There is a good likelihood that the piece of debris recovered in Mozambique is from a Boeing 777, like the Malaysia Airlines flight that disappeared two years ago this month, according to a U.S. official familiar with the search for MH370.
Malaysia Airlines Flight 370, a Boeing 777, vanished on March 8, 2014, en route from Kuala Lumpur, Malaysia, to Beijing after losing radar contact over the South China Sea.
According to a Mozambique aviation official, an American named Blaine Alan Gibson walking along the beach over the weekend in Mozambique found the piece of debris near Benguerra.
Gibson reported the find to Mozambique officials and the piece is now at the Instituto de Aviacao Civil de Mocambique in the country's capital of Maputo.
The Mozambique aviation official told ABC News the part is 57 by 90 centimeters.
On Wednesday, the Malaysian Minister of Transport tweeted that there's a “high possibility” that a piece of debris belongs to a Boeing 777.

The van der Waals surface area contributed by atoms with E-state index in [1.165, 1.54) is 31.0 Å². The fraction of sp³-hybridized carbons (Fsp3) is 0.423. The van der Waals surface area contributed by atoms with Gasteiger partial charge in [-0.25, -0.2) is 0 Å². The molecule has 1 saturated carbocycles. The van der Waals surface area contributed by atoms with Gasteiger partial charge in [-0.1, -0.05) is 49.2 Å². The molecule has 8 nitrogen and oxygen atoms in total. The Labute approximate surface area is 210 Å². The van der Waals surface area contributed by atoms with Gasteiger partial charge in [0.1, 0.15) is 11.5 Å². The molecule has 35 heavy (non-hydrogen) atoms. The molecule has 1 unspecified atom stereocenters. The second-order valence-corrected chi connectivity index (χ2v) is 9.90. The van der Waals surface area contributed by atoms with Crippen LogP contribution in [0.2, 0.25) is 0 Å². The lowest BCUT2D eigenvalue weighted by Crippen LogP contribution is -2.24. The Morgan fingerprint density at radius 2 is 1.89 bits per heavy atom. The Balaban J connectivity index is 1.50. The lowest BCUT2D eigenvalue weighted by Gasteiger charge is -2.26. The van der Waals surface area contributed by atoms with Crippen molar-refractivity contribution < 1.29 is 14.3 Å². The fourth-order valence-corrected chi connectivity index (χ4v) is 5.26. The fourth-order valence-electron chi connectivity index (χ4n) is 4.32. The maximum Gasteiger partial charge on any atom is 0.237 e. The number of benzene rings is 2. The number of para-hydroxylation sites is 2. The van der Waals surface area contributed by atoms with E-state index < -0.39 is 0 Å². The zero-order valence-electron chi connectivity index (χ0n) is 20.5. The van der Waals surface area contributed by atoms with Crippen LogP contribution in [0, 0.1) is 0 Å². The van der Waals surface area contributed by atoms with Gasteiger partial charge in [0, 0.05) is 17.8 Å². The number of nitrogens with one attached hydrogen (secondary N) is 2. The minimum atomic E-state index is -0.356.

“Based on early reports, high possibility debris found in Mozambique belongs to a B777,” tweeted Liow Tiong Lai, Malaysia's Minister of Transport.
But he added: "I urge everyone to avoid undue speculation as we are not able to conclude that the debris belongs to #mh370 at this time.”
Australia's Minister for Transport and Infrastructure, Darren Chester, also released a statement Tuesday: "A piece of metal, approximately one metre in length, has been found on a beach in Mozambique. The debris is to be transferred to Australia where it will be examined by officials from Australia and Malaysia, as well as international specialists. The location of the debris is consistent with drift modelling commissioned by the Australian Transport Safety Bureau (ATSB) and reaffirms the search area for MH370 in the southern Indian Ocean."
There are no other known missing Boeing 777s.
The nearly two-year search has so far failed to locate the plane. The fate of the airliner and the 239 people on board remains a mystery.
The last thing ever heard from MH370 was, "Good night Malaysian three-seven-zero."
ABC News' Matt Hosford, Erin Dooley, Aïcha El Hammar Castano and Gitika Kaul contributed to this report.